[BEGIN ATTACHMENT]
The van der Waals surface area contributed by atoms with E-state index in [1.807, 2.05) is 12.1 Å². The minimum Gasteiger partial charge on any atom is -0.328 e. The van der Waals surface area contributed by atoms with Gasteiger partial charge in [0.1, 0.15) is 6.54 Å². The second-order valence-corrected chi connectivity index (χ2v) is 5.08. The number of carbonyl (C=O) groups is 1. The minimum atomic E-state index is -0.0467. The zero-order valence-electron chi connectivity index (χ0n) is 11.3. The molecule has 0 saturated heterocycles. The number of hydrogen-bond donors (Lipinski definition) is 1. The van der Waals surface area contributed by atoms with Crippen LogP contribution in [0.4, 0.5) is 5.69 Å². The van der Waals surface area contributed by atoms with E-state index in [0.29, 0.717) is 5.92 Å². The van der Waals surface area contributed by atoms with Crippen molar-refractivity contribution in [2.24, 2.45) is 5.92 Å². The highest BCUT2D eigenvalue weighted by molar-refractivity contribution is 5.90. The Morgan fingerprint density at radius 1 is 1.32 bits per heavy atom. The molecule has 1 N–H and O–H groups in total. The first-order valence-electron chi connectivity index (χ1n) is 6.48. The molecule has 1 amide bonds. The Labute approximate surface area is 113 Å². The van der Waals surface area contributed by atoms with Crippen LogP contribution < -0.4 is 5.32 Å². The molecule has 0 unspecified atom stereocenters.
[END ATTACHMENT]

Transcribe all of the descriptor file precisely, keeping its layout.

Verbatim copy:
The van der Waals surface area contributed by atoms with E-state index in [1.807, 2.05) is 12.1 Å². The minimum Gasteiger partial charge on any atom is -0.328 e. The van der Waals surface area contributed by atoms with Gasteiger partial charge in [0.1, 0.15) is 6.54 Å². The second-order valence-corrected chi connectivity index (χ2v) is 5.08. The number of carbonyl (C=O) groups is 1. The minimum atomic E-state index is -0.0467. The zero-order valence-electron chi connectivity index (χ0n) is 11.3. The molecule has 0 saturated heterocycles. The number of hydrogen-bond donors (Lipinski definition) is 1. The van der Waals surface area contributed by atoms with Crippen LogP contribution in [0.4, 0.5) is 5.69 Å². The van der Waals surface area contributed by atoms with E-state index in [0.29, 0.717) is 5.92 Å². The van der Waals surface area contributed by atoms with Crippen molar-refractivity contribution in [2.24, 2.45) is 5.92 Å². The highest BCUT2D eigenvalue weighted by molar-refractivity contribution is 5.90. The Morgan fingerprint density at radius 1 is 1.32 bits per heavy atom. The molecule has 1 N–H and O–H groups in total. The first-order valence-electron chi connectivity index (χ1n) is 6.48. The molecule has 1 amide bonds. The Labute approximate surface area is 113 Å². The van der Waals surface area contributed by atoms with Crippen LogP contribution < -0.4 is 5.32 Å². The molecule has 0 unspecified atom stereocenters.